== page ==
By Winston Lalgee and Eddie Doyle
Not long after the Internet was established, attackers discovered a new way to compromise IT assets. This new exploit was accomplished by finding bugs in enterprise software or in protocols used for communication, such as HTTP, SMTP, FTP, among others. These bugs or vulnerabilities were leveraged to launch sophisticated cyber attacks. Attackers would write malicious code that would exploit these software vulnerabilities. When compiled, the malicious code was often obfuscated within trusted applications, files, or protocols and disseminated over the internet. These exploits would then breach perimeter defenses, as firewalls were incapable of detecting these types of attacks. Once inside the network, the exploits can result in data loss, account takeover, denial of service, and many other forms of attacks.
To counter application or protocol-based intrusions, security engineers developed the Intrusion Detection System (IDS). An IDS scans packets and compares them against a signature database of known exploits. Some IDS solutions additionally collect protocol samples to conduct heuristic analysis (also known as “rule of thumb”) to detect unknown exploits based on behavioral anomalies. Using these two methods, an IDS will detect the attack, log the event and create alerts that give administrators visibility into the suspicious event. Unfortunately, an IDS only detects and therefore allows the attack to succeed, while attempting to mitigate it after the event. This can result in extensive damage and data loss. Recovery will require time-consuming investigation and remediation at best, or catastrophic failure of the business at worse.
Instead of detection, the Intrusion Prevention System (IPS) was developed to prevent attacks. An IPS will detect and block intrusions before they impact IT environments; resulting in less time, effort, and cost to investigate, remediate, and restore business operations. An IPS also generates detailed logs for both detected and prevented attacks, provides alerts on network anomalies and provides useful context for investigation by security professionals.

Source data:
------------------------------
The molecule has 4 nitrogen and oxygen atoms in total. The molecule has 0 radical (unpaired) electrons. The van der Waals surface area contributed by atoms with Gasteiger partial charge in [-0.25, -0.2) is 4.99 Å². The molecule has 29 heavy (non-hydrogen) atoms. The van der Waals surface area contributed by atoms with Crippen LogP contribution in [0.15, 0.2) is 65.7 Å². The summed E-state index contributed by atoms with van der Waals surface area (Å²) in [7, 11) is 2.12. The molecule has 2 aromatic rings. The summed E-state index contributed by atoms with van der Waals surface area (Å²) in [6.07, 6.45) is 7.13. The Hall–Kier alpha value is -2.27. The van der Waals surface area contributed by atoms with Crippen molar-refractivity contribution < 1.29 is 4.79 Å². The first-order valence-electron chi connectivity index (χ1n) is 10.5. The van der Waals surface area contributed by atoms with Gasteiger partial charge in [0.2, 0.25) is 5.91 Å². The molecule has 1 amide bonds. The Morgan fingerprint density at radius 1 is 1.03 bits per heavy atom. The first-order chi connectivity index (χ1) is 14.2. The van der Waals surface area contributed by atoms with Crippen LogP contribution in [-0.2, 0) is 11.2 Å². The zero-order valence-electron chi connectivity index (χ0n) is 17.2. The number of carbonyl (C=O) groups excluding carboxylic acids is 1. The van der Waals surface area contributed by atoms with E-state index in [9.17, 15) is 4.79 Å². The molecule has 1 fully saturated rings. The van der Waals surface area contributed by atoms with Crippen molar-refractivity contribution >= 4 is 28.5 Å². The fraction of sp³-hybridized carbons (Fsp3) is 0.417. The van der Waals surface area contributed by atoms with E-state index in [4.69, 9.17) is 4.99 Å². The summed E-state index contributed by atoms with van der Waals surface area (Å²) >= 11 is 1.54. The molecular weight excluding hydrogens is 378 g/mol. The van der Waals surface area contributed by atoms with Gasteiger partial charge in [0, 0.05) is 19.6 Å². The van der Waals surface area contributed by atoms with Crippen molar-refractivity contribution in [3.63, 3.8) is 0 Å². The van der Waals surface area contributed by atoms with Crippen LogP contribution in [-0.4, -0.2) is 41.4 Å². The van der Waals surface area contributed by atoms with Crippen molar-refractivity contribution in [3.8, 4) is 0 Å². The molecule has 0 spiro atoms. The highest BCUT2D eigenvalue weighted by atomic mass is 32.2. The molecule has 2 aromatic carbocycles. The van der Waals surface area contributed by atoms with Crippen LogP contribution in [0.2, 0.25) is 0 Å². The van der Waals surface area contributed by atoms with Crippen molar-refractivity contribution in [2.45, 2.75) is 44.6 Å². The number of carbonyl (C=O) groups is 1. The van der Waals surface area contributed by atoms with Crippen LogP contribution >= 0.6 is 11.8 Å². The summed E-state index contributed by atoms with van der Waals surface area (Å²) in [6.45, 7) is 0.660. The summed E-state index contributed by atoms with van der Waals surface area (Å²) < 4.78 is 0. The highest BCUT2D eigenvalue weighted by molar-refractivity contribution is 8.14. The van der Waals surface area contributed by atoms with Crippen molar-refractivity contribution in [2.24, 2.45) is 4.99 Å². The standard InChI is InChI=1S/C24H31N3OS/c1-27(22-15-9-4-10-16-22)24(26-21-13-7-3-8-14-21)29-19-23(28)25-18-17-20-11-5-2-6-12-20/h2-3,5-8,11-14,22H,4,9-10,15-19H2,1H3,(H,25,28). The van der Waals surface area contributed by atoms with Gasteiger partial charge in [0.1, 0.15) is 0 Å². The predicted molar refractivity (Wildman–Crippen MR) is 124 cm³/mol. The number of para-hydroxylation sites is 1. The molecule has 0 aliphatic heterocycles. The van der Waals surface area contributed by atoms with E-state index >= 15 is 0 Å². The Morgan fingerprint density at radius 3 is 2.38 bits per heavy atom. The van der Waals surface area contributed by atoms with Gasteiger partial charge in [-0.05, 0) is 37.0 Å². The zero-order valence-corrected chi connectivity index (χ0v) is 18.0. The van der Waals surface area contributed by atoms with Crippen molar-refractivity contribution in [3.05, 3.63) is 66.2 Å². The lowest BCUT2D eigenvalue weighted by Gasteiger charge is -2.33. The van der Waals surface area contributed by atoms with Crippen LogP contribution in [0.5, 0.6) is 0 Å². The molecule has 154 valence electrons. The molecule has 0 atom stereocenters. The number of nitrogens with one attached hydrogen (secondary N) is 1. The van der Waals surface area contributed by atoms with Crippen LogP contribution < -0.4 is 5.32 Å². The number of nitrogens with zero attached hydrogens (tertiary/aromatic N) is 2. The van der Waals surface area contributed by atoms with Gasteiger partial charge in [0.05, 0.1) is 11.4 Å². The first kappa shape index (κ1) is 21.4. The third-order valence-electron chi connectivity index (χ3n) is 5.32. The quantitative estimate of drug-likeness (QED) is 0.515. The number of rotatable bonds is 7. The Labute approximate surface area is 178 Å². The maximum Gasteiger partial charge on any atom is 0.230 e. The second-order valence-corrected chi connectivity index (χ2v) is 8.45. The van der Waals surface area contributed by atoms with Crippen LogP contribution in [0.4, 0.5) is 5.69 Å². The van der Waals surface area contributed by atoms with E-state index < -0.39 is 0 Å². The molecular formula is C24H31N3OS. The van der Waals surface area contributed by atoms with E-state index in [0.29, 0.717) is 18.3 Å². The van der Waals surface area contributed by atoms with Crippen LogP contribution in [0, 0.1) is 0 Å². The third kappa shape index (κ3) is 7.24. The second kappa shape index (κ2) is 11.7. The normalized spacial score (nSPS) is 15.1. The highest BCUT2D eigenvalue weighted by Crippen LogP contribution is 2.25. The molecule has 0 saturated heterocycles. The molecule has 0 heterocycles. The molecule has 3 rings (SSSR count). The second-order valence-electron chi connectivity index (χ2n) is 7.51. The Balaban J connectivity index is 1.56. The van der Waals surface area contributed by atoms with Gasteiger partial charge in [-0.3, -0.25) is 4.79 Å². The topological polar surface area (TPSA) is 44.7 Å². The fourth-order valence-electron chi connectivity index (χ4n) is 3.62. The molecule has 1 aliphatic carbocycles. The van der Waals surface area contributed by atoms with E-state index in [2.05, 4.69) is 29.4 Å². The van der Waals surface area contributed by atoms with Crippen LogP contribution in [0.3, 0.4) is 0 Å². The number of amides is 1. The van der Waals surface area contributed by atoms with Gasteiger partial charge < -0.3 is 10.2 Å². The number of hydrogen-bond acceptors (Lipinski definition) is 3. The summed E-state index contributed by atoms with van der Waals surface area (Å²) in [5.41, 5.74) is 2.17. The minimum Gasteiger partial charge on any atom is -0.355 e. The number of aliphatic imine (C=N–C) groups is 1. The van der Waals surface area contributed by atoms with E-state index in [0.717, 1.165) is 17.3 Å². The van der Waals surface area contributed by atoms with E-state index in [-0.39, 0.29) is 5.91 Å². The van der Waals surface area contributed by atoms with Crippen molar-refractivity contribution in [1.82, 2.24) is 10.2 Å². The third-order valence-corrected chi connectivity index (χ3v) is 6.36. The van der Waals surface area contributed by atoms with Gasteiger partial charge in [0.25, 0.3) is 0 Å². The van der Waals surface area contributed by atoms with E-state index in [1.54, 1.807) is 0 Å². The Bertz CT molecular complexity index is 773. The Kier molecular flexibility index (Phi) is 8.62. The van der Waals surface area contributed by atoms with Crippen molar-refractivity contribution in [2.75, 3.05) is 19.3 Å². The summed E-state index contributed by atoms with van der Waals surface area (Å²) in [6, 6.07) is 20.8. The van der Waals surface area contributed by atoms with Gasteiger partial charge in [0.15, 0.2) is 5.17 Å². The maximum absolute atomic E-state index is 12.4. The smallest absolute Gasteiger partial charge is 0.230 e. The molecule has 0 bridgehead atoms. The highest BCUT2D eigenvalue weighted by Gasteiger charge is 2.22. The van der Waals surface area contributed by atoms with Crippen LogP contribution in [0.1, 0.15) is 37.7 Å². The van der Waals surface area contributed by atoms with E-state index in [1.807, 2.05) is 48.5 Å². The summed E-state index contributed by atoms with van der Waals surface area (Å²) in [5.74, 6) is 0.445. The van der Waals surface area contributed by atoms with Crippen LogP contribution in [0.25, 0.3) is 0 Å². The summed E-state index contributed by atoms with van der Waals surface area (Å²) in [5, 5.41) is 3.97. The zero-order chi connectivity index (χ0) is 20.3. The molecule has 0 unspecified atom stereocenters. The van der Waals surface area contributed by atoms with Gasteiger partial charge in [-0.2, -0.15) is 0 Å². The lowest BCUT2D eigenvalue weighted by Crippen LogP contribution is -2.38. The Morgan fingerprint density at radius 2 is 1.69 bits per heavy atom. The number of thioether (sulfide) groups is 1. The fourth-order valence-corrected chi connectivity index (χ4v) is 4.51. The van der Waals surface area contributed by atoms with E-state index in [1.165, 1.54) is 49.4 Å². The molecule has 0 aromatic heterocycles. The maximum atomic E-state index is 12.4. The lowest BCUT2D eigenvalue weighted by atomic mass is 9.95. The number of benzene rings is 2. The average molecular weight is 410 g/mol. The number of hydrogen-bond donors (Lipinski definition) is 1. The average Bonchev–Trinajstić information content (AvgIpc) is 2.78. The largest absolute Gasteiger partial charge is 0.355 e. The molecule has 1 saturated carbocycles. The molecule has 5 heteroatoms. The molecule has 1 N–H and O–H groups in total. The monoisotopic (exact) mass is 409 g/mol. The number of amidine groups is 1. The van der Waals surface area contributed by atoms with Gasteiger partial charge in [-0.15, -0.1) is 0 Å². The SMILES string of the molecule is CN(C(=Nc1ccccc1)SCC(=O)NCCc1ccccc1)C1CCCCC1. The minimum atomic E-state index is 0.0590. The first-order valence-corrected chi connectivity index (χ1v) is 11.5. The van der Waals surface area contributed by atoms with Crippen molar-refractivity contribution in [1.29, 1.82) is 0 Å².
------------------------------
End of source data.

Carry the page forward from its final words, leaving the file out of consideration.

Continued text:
Why do you need an IPS?
If all of your organization’s software were free of security vulnerabilities, you wouldn’t need an IPS. However, the tens of thousands of lines of code your organization relies on are sure to contain multiple security flaws (some known and others waiting to be discovered). Additionally, in the race to bring software products to market, developers are often more concerned about having their software work correctly than ensuring that the software is free of security flaws. Some organizations may continue to use legacy software that no longer receive software updates or they may choose to leverage homegrown applications, which are deployed into production with limited vulnerability awareness. In all scenarios, security may not be top of mind, leading to many exploitable avenues for attackers.
Cyber threat researchers find and report security vulnerabilities to software vendors who issue patches to fix the vulnerabilities. In the best cases, tier 1 vendors may take 6 months or longer to develop and distribute patches, which leaves customers wide open to intrusions. In worst cases, organizations may have legacy systems that are no longer supported by the vendor, providing limited options to the customer.
Check Point’s IPS application blade is enabled by a click of a mouse – no hardware, firmware, or drivers are required. Our IPS can be deployed in detection, prevention, or in a mixed mode, providing a customized security configuration for any organization. Check Point’s IPS engine provides a unique set of capabilities such as: